The second act was Future Islands, whom we weren’t really impressed with, so we won’t waste time talking about them.

When it was Dan’s turn to take the stage, he wheeled out this little homemade cart of his electronic gear, covered with colored duct tape. He spent a good amount of time setting up-amongst the crowd and not above us on stage, which was suprising. He even mounted a giant green glow-in the dark skull on his table. All the while he was setting up, he blasted Salt and Pepa’s “Shoop” over the speakers and danced like a dog rubbing up against a cactus (his own description of his dancing, not ours).

The show that was to follow was an hour and a half of sheer silliness and fun. For as many concerts as we have been too, we’ve never seen such collective energy from any crowd (even with Bjork!!!). It was suprising and it made us see just how much of a cult following Dan really had.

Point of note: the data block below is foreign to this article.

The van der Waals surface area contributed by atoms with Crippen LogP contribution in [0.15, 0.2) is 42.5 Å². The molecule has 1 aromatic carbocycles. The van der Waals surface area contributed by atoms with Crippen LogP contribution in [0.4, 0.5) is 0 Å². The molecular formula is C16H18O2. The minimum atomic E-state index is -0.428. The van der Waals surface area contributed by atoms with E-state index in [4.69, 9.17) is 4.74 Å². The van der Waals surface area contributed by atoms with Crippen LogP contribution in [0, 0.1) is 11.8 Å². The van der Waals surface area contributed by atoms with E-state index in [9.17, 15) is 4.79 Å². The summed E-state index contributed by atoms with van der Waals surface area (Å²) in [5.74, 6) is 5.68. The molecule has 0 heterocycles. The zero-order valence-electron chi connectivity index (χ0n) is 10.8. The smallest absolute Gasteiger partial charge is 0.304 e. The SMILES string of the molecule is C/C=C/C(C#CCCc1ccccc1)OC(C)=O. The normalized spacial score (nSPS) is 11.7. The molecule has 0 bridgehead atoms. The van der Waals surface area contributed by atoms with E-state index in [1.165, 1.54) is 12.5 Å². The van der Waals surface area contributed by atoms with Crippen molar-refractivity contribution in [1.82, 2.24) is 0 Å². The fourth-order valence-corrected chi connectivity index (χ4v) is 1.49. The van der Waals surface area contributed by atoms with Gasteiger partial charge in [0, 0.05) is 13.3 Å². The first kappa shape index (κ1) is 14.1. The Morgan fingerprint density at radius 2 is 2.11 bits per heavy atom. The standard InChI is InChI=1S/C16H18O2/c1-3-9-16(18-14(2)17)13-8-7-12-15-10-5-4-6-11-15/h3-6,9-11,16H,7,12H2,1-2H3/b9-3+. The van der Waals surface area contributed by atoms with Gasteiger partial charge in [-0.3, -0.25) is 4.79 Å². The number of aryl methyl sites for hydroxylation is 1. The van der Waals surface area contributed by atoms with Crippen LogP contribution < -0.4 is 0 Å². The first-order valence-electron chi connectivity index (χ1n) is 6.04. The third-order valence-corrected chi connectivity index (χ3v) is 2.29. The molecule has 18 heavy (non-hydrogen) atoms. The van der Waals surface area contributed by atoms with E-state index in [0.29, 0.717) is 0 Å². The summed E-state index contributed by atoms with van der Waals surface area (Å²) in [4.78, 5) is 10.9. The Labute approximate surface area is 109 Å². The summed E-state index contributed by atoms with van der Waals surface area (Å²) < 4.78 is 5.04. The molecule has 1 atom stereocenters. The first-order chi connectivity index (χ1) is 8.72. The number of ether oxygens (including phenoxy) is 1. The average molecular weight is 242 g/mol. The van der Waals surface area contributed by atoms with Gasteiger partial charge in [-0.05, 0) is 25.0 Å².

He played an amazing, fun set and got everyone involved. He even staged a “dance off” between opposite sides of the room (the rules were you had to look your opponent in the eye and dance the craziest dance you’ve ever danced, all while keeping a straight face and not chickening out if you’re picked to go next). Later on, he had everyone in the room do a “sassy love train” kind of dance around the room. No one could stop laughing. He entertained us with jokes about himself and funny anecdotes and rants in between songs.

He ended his set with a 12 minute long ditty called “Wham City” whose lyrics involve a bear who starts a band with other animals and who sings about sharks and castles and swords”–it made NO sense at all but it was a fun finale.

Overall the energy that he set off was infectious, and his lovable geek-hero demeanor made us love him even more.

Yup, as crazy as it sounds we’ve become one of those fans, and we’d definitely go see him again if he comes back to the area.